Also another good feature of IPKO's service is that there is no monthly fee.  You purchase refill cards just like for prepaid mobile phones and recharge your internet connection.  If you need more or less internet during a month, you can purchase the cards you need.  Or say you are going on vacation for a simply just recharge when you get back and don't pay while you are away!  Quite simple and cost-effective!

Friday, September 22, 2006

Smokey Goes to the Kennel

Smokey was off to the Kosovo Shelter today for a short stay while I am vacationing in Thailand.  Conveniently located near the airport, the shelter is boarding Smokey for a mere 5 Euros a day in a large outside kennel. 
Smokey has adjusted well to life in Dragodan.  The neighborhood kids are torn between being terrified and curious about my over-friendly and still a bit wild monster-mutt.  Some of the kids will come up when I am out walking him and give him a quick pat before running off squealing.  I guess it is good for both Smokey and the kids...Smokey gets used to more people than just me and the kids realize that not all dogs are vicious.  Although I do have to confess to a certain amount of amusement at the adults of the neighborhood, particularly the gangsta-wannabes and the security guards of the surrounding liaison offices.  Many of the adults will either cross the road or make a wide berth around us when I am out walking Smokey.  Earlier this week I shocked one Balkan Security guard to a standstill when an oncoming car forced us to go around a parked vehicle at the same time...the guy literally froze in place until we passed.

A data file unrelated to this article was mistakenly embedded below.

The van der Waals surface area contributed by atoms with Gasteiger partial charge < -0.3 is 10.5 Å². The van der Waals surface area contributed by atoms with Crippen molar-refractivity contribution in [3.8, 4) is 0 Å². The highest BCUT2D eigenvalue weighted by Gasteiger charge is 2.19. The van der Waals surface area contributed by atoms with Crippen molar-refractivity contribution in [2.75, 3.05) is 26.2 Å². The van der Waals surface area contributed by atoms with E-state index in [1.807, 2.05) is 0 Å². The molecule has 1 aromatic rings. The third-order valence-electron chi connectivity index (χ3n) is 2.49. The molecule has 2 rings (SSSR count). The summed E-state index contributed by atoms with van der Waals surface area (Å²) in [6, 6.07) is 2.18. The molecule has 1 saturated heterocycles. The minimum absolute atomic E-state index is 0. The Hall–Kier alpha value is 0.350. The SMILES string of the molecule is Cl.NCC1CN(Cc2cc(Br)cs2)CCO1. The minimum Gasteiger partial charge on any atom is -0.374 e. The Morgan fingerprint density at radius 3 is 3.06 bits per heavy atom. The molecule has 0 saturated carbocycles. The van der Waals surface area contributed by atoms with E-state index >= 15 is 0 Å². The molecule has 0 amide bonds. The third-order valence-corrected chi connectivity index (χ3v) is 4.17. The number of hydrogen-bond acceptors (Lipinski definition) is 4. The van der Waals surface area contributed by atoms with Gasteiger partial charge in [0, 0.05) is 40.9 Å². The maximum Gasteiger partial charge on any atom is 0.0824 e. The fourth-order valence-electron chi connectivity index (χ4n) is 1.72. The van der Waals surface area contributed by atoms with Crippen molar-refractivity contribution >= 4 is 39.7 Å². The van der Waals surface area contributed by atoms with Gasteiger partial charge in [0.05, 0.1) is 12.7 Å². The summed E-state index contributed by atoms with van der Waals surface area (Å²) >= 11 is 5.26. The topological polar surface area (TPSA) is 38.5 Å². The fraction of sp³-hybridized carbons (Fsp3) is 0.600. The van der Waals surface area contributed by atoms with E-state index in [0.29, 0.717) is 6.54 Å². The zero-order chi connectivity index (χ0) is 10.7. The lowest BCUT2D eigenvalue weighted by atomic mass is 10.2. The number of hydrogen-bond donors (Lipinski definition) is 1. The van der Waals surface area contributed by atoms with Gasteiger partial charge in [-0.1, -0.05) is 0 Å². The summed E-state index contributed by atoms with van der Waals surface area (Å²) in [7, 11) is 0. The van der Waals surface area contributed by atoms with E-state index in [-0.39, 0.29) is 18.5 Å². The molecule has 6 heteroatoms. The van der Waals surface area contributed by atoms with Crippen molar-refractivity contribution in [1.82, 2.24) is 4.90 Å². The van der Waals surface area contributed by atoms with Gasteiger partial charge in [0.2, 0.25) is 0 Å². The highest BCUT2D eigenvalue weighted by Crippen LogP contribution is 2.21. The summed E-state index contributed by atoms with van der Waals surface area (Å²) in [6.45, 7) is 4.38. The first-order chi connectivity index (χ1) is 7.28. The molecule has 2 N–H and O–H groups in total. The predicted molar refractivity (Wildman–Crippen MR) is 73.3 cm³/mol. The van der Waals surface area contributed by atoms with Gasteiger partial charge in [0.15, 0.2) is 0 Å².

Wednesday, September 20, 2006

5 Days, 4 Explosions

Yesterday, an explosion tore through a house in Kline/Klina injuring four Serbs, three of which were women.  This brings the total of explosions in Kosovo to four in the past five days.  Over the weekend there were three explosions in Ferizaj and Gjilane targeting Kosovo government officials or their vehicles.  The first explosion on Thursday was in Ferizaj, the second explosion in Gjilane on Friday (14th) night and was reportedly aimed at the Minister of Internal Affairs while the third explosion in Gjilane on Sunday night again targeted parked government vehicles.